Ford Authority

Future Ford Vehicles Will Be Developed By Small, Dedicated Teams

In recent years, Ford has changed the way it develops new vehicles considerably, speeding up that process and shifting to smaller teams with less oversight. That will apparently continue to be the way future Ford vehicles are developed as well, according to Ford’s newly christened chief industrial platform officer, Hau Thai-Tang.

“Yeah. So, you heard Jim mention that when we reflect on when Ford’s at our best, it’s really these small dedicated, co-located teams that are mission-based, whether that’s the Ford GT, the Maverick, Team Edison, and that’s what we want to replicate,” Thai-Tang said while speaking at Ford’s recent reorganization press conference. “And that’s going to benefit both Ford Model e as well as Ford Blue.”

This process is nothing new, as Thai-Tang pointed out, and in fact, began back with the Ford GT program. Development of the first-gen GT was completed by a small team under a confidential program name at a satellite studio, which helped keep the project under wraps until Ford revealed its GT concept at the 2002 North American International Auto Show. Both the 2021 Ford Bronco and Ford Bronco Sport were developed using unconventional methods as well, which included drawing people in little vignettes – or scenes showing how people would use their Bronco in real life – in place of surface models, 3D millings, or clay models.

Then there’s the 2022 Ford Maverick, which was also developed in secret by a small team of people tasked with lofty goals including the pickup’s sub-$20k starting price and 40+ mile-per-gallon fuel economy rating. Ford managed to shave a full 20 months off the Maverick’s development time – which took around three years – by ditching formality, as well as utilizing the existing Ford C2 platform, which has underpinned a variety of Blue Oval models, including the Ford Escape, Ford Kuga, Lincoln Corsair, Ford Bronco Sport.

We’ll have more on Ford’s future development process soon, so be sure and subscribe to Ford Authority for non-stop Ford news coverage.

Brett's lost track of all the Fords he's owned over the years and how much he's spent modifying them, but his current money pits include an S550 Mustang and 13th gen F-150.

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  1. whypac

    Isn’t small, dedicated teams common sense?

    Anything else is too many cooks in the kitchen and you will never get anything accomplished, except for having meetings, about meetings.

    1. Ryan

      No not necessarily. Small dedicated teams is great to be able to move fast and innovate. But the downside is you don’t have commonality across vehicles, the teams are more siloed. Engineers on different teams are duplicating work, economy of scale goes down a little bit, lessons learned aren’t transferred across the company. It’s a tradeoff.

  2. Mike

    You have small teams, with lower resources, and lower priorities, with less backing, and you end up with insufficient production resources, because no one realized demand, resulting in lost and disappointed customers.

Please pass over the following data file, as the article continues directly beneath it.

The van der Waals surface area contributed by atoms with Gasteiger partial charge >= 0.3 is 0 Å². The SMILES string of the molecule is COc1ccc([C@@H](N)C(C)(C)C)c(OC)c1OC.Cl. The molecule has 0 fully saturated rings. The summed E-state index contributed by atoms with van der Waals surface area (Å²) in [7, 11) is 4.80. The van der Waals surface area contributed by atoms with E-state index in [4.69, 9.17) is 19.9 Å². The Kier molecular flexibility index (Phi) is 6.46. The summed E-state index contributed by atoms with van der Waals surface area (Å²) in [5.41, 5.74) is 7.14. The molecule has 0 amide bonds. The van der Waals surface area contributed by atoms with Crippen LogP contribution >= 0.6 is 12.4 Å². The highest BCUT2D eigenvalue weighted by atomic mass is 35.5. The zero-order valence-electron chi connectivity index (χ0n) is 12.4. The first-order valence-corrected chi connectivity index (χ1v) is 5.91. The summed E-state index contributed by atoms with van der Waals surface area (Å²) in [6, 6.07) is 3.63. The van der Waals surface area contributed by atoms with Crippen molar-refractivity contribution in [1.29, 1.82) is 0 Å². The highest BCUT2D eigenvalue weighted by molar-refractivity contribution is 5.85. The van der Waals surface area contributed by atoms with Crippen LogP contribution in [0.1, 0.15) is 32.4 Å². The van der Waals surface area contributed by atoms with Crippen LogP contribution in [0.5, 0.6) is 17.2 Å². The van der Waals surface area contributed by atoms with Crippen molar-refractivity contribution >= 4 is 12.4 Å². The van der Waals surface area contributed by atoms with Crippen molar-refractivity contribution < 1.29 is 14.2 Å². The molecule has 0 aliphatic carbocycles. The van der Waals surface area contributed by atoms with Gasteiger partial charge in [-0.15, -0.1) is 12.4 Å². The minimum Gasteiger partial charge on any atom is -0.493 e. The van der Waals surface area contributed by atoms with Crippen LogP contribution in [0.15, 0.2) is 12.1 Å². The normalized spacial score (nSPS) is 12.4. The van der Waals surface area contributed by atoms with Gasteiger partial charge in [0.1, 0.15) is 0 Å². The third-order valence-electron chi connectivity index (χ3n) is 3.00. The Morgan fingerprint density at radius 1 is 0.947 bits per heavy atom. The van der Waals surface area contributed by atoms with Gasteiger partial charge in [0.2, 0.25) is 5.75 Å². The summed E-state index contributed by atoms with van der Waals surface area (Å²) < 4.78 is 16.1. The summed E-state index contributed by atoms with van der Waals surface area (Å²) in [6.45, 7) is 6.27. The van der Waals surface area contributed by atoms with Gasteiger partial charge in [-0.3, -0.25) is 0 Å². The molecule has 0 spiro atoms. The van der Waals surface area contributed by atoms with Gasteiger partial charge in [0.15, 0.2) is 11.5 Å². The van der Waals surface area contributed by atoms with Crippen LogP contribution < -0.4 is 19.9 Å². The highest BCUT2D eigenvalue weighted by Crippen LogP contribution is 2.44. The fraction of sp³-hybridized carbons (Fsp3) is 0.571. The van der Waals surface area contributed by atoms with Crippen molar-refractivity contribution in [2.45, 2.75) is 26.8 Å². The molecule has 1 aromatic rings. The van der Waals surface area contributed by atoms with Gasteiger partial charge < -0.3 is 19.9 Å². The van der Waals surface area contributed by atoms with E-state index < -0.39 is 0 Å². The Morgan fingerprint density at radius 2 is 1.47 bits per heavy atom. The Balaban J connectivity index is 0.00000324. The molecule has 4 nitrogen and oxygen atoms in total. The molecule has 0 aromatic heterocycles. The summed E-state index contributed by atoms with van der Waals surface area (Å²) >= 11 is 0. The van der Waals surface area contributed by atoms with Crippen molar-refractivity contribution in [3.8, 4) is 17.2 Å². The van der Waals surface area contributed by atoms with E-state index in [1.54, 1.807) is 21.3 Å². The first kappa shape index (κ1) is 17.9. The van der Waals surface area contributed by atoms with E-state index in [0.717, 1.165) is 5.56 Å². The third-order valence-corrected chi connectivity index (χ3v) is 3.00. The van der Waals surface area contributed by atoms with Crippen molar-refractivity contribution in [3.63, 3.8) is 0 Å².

1. Rinzler

      I don’t know what you’re talking about and I don’t know if you know what you’re talking about…

      Are you asking for bigger teams making things more complex with more overhead like Ford has now?

      Ford finally has compelling, in-demand products now, and it’s not because they are doing things like they’ve always done….

      The changes at Ford have their stock, and thusly the owners, higher and more excited than ever.

  3. Stanking

    Apollo 13 all over again (square CO2 filter to round receptacle – won’t fit). Every design and department must be included in the decision making process or else you’ll have duplicate or more different parts for different vehicles when one part could fit all vehicles. Well duh. Hey here’s a good idea (just joking) : Small group decision – “Why don’t we use metric measurements for some parts and sae measurements for other parts together in the same vehicle? That way we can frustrate everyone! ”
    Please let’s use the KISS method.
    That’s all

  4. Ralph Natola

    You guys are too intellectual to understand small team vehicle design. If you read carefully, you would have realized that the maverick for example has shared the best mechanical and design features of five other models. The team is not locked away from the overall ford mission or interdepartmental suggestions based on positive trends. Try relaxing and enjoy the variety and quality of these new fordodels.

    1. Al

      There is ALWAYS some people that know little trying to impress people with what they think they know. Talk is cheap, Ford is putting their money where their mouth is. If the nay-Sayers know so much, then I would say to them start your own business and build a better vehicle to prove what you know!

  5. Jeffrey D. Sproul

    Small design teams doesn’t mean that they design every part of the vehicle separately. They still have parameters such as sharing a platform which in the case of the Maverick and Bronco Sport is the Escape platform. Additionally components are shared such as engines, transmissions, interior pieces, knobs and switches, and a few other things otherwise the cost to develop and manufacture would be prohibitive. The vehicle is designed to incorporate all those items. The manufacturers delays are less about design and more about shortages of critical components such as chips. Also not having the parts delivered in time for the assembly of vehicles will cause a plant shutdown. A big part of the design is to be able to use existing manufacturing plants with as little change to the plant as possible and to share the manufacturing with an existing product.


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